For the effect to be visible, usually the observer has to be high up on a mountaintop or in an airplane. In the case if an airplane, the shadow.
Wikipedia on Brocken spectre
Making a Tone Study with Notes
I made this study of a shirt using pencil and gouache on brown wrapping paper. As I worked, I noted down what I was thinking about as I was doing it:
Thin, medium weight fabric with a slight sheen.
Avoid the superficial. Combine large and small. Don't simplify, clarify. Paint for a sculptor.
Two variables (of paint): thickness and dryness.
Big brush, get large forms. Make every stroke count. Divide process into sequence of steps. Make every steps have a definite purpose.
Exercise: paint a head in 100 strokes. Hide strokes.
In the rough-in:
—Look for large geometric shapes and basic structure.
—Use side of pencil.
—Keep cross checking
—Cross-check on bilateral symmetry.
(Create) levels of accessibility
Transition from family to family (of forms, shapes and strokes)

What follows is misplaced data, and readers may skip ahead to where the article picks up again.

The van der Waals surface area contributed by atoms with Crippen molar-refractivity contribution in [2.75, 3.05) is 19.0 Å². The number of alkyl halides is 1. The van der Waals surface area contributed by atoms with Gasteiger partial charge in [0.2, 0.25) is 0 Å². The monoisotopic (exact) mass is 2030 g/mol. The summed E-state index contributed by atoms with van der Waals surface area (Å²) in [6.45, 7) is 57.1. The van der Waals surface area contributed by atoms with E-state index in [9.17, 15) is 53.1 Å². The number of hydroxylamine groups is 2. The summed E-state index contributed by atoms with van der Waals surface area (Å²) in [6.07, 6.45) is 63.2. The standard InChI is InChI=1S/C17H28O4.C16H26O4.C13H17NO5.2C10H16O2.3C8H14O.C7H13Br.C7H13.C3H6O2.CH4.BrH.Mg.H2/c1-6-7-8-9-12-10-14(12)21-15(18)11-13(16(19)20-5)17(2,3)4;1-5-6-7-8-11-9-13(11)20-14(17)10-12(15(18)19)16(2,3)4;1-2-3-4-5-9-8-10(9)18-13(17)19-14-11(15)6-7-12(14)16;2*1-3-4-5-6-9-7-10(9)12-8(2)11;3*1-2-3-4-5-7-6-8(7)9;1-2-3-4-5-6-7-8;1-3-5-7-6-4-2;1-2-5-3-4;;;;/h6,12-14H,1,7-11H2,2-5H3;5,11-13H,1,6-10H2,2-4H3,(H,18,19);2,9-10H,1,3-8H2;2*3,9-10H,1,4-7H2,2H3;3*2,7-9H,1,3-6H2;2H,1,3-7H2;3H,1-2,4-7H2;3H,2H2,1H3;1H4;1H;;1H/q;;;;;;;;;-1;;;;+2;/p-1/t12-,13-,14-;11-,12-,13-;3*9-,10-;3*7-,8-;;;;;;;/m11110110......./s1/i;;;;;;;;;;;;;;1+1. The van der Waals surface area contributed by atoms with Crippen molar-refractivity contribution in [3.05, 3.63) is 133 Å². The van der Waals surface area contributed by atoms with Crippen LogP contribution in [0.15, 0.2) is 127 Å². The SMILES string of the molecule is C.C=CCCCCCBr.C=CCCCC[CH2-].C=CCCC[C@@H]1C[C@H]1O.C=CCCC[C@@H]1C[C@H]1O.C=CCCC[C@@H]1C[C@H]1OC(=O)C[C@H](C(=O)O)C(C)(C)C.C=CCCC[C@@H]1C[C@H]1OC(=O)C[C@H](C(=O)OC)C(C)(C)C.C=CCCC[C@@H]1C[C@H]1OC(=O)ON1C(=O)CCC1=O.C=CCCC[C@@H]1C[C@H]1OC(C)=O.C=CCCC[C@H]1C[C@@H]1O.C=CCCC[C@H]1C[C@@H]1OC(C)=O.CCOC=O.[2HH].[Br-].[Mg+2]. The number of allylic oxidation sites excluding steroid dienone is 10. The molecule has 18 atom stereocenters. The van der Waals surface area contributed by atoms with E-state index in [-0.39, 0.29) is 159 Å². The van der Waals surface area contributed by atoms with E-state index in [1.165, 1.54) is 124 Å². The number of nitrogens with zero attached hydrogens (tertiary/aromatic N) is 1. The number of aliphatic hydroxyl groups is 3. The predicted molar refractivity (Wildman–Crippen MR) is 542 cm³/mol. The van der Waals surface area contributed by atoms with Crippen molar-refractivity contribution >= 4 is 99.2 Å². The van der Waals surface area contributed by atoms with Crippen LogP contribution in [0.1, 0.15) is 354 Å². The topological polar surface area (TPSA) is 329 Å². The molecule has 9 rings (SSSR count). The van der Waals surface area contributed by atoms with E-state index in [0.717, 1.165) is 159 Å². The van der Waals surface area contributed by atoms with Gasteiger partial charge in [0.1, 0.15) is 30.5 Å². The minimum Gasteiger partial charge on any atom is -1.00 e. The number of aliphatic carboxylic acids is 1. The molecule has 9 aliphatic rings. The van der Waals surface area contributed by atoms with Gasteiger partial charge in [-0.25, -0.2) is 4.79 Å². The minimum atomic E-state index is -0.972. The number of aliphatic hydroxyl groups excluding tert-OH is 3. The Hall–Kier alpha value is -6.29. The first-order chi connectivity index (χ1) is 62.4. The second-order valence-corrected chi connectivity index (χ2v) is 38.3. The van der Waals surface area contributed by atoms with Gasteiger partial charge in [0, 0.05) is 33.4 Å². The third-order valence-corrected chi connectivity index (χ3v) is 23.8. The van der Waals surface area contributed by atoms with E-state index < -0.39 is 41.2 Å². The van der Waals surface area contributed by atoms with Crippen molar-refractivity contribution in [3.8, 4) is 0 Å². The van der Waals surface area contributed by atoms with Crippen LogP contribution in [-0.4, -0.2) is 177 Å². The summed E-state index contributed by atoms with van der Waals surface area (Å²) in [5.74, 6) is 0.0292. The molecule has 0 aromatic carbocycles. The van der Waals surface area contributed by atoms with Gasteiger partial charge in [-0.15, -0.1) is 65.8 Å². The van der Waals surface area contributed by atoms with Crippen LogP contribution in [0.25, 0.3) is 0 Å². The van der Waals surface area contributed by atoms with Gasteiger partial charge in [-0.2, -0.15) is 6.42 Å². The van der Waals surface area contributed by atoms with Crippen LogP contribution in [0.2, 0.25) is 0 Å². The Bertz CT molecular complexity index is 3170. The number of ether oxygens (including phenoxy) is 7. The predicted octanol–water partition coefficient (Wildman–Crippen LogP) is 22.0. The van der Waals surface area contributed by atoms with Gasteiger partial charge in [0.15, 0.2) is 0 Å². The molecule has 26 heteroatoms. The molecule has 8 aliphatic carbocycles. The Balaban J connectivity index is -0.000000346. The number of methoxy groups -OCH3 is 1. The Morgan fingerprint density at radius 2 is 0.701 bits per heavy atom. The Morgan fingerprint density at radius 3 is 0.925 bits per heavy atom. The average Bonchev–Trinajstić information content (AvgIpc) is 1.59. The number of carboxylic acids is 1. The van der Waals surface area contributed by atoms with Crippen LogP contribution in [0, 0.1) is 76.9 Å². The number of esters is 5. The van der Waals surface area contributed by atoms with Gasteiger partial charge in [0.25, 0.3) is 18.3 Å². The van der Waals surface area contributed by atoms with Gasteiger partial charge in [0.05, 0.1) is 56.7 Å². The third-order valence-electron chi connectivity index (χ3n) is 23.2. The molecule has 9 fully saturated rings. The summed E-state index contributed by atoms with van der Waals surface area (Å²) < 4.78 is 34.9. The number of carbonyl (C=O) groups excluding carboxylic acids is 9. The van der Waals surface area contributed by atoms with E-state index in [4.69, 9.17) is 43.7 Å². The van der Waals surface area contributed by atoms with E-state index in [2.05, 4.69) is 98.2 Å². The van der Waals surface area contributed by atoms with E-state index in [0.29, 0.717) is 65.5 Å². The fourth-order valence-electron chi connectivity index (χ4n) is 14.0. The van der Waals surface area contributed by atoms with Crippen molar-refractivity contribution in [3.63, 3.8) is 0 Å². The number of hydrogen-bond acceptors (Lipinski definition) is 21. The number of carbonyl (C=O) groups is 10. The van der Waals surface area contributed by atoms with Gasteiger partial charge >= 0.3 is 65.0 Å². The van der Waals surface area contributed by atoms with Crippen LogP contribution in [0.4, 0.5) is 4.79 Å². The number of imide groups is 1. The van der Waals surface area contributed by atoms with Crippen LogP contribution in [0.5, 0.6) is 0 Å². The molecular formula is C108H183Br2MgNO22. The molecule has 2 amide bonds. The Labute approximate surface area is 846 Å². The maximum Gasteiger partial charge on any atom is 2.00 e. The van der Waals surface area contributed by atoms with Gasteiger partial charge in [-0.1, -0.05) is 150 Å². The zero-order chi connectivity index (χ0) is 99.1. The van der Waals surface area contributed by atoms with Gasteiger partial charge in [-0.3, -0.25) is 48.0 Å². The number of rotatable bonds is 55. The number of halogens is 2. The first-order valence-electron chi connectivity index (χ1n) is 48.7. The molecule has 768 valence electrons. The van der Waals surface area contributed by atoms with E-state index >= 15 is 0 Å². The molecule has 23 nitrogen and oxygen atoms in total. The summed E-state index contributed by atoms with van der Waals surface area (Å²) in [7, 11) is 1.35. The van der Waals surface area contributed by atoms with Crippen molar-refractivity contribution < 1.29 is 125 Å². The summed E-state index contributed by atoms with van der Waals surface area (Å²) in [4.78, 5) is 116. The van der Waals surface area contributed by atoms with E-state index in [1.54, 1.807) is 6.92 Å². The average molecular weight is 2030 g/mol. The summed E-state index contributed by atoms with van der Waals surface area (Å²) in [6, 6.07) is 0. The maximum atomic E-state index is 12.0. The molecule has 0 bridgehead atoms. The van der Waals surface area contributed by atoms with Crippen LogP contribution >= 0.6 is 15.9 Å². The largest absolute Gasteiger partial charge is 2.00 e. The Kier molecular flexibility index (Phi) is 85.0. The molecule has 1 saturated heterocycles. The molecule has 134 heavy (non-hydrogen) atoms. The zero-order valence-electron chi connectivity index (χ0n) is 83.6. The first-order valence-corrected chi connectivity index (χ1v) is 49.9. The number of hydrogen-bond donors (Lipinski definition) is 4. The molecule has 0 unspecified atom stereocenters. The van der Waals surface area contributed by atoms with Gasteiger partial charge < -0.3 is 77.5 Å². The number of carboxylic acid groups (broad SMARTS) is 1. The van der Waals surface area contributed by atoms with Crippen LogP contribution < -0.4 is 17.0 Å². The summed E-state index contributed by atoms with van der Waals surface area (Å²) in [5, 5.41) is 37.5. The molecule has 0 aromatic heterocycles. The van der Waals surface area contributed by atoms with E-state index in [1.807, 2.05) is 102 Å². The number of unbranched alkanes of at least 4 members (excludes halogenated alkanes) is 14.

See the form as if it were already painted. Pipe fold, zig-zag fold.
The study appears in The Artist's Guide to Sketching, published in 1982.
Al Dorne Special in Illustration Magazine
Illustrator Albert Dorne is the subject of an entire special issue of Illustration Magazine. Dorne founded the Famous Artists School and worked for decades in the lucrative field of advertising illustration.
Illustration Magazine Special on Al Dorne
This cave panorama has violet light coming from the left and cyan-colored light from the right.
From Dinotopia: The World Beneath.
Making a Sketch Easel / Resources
My homemade sketch easel uses adjustable torque hinges with a threaded Tee-nut so that it fits on a camera tripod.
Embedded magnets hold the metal paint tray and plastic water cup (which has corresponding magnets below it.)
How to Make a Sketch Easel (video tutorial).
Sketch Easel Builders (Facebook group).
Previous blog posts:
Beside the Shining Sea
Getting Back to Analog
"Can we reject the downsides of digital technology without rejecting change? Can we innovate not for the sake of productivity but for the good of our social and cultural lives? Can we build a future that serves us as humans, first and foremost?"
These are the questions that, according to Sax, we need to grapple with now. Let's face it: the future will be a blend of technologies, old and new. We all have to make our peace with computers, cellphones and the internet. But Sax sensibly asks us to question the inevitability of the digital future that the tech lords have laid out for us.